In other news… the NHS, human rights and levels of spending

Liberal Democrats seek changes to health reformThe Observer on the aftermath of the party’s spring conference vote on the NHS.

“Nick Clegg has just won a powerful victory over the Conservatives, appointing a Bill of Rights commission which is certain to leave the ECHR intact” – The Spectator has the news.

And in The Independent, Dominic Lawson is unimpressed with some of the comments made about public spending:

As Dr Tim Morgan points out in his incisive Centre for Policy Studies pamphlet, Five Fiscal Fallacies, “No one should imagine that the Coalition’s plans amount to a major reversal of past spending increases. By 2015-16, and expressed at 2009-2010 values, public spending (of £647bn) will remain higher than in 2008-2009 (£640 bn), let alone 1999-2000 (£438bn). In turning the spending clock back to 2008-2009, government will be reducing real-terms expenditure by £22bn, a small fraction of the previous escalation.” This should be borne in mind when the public sector trade union leaders talk of a “massacre” of public services and of the “abolition” of the welfare state – and also when the bloated panjandrums of the defence establishment use similarly apocalyptic terms: on the Treasury’s own figures, welfare spending will be 34 per cent higher, in real terms, in 2014-15 than it was in 1999-2000, and defence spending will be 36 per cent higher.

Read more by or more about , , , or .
This entry was posted in News.


  • It’s worth reporoducing Tory MP Sarah Woollaston’s warnings about all this since they reinforce the need for changes to the economic regulator, Monitor.

    The Tory MP and former doctor Sarah Wollaston warned in the Sunday Telegraph that the reforms could destroy the NHS. She wrote: “If Monitor, the new economic regulator, is filled with competition economists with a zeal for imposing competition at every opportunity, then the NHS could be changed beyond recognition. It is no use “liberating” the NHS from top down political control only to shackle it to an unelected economic regulator. We have moved from a position of widespread support from patient groups and the professions for the health reforms to one of outright hostilityShe feared that GP commissioning boards could end up being run by managers being sacked from primary care trusts. She wrote: “I cannot see that it makes sense to foot the bill for redundancies for the entire middle layer of NHS management only to be re-employing many of them within a couple of years”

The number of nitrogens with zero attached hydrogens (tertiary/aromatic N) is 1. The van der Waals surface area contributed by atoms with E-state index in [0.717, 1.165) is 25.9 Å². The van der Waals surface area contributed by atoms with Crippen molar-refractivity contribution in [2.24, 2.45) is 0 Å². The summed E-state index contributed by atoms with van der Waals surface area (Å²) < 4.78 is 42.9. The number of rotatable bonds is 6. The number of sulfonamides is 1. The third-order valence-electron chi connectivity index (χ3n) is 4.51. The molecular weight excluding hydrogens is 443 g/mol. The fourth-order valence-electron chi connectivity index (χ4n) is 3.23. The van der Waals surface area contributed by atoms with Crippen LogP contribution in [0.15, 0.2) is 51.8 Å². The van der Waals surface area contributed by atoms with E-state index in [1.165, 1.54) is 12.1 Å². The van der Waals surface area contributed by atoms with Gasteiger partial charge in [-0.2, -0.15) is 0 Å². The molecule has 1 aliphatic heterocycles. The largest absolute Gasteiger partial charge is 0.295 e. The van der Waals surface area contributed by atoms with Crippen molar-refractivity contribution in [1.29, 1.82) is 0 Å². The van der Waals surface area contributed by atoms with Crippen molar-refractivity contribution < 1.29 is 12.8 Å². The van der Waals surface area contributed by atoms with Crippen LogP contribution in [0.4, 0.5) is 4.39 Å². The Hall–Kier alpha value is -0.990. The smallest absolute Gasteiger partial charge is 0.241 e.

• Matthew Huntbach 23rd Mar '11 - 3:10pm

    If this is what Dr Woollaston thinks, then why did she agree to stand as a Tory candidate? She is basically saying here that she disagrees with what is now (though it wasn’t historically) the core of Tory philosophy – that there is nothing that cannot be improved by competition for cash profit.

    On health care, I would prefer to be treated neither by a practitioner who stands to make a profit depending on which treatment is used – this applies either if the treatment is on the basis that you pay the costs for what you get (so the practitioner chooses the most expensive option as s/he gets more profit from it) or it is on the basis that the practitioner gets a fixed amount for my health care (so s/he chooses the cheapest option in order to get the most profit). I would much prefer a practitioner who chooses what s/he considers is truly the best option for my health, without there being any profit motive either way.

Post a Comment

Lib Dem Voice welcomes comments from everyone but we ask you to be polite, to be on topic and to be who you say you are. You can read our comments policy in full here. Please respect it and all readers of the site.

If you are a member of the party, you can have the Lib Dem Logo appear next to your comments to show this. You must be registered for our forum and can then login on this public site with the same username and password.

To have your photo next to your comment please signup your email address with Gravatar.

Your email is never published. Required fields are marked *

Please complete the name of this site, Liberal Democrat ...?


Recent Comments

  • David Raw
    What does “has had extensive dealings with Liberals in theUnited Kingdom” mean ?...
  • Matt (Bristol)
    William -- my contention is that there is a (smallish) clump of voters in England, at least, who are economically centrist (ish), moderately socially conservati...
  • John Marriott
    “Wir bauen “ (we are building) used to be a sign of achievement and pride in German families. One of the favourite songs in the East German Communist song b...
  • Little Jackie Paper
    Joseph Bourke - I think that what annoyed people about the statues was less the revisionism (bad as that was) but the sense of performative politics. Statues g...
  • Joseph Bourke
    Peter Martin, house prices in Australia and the UK have continued to rise during the pandemic despite a massive increase in government borrowing and an equal...
Thu 11th Mar 2021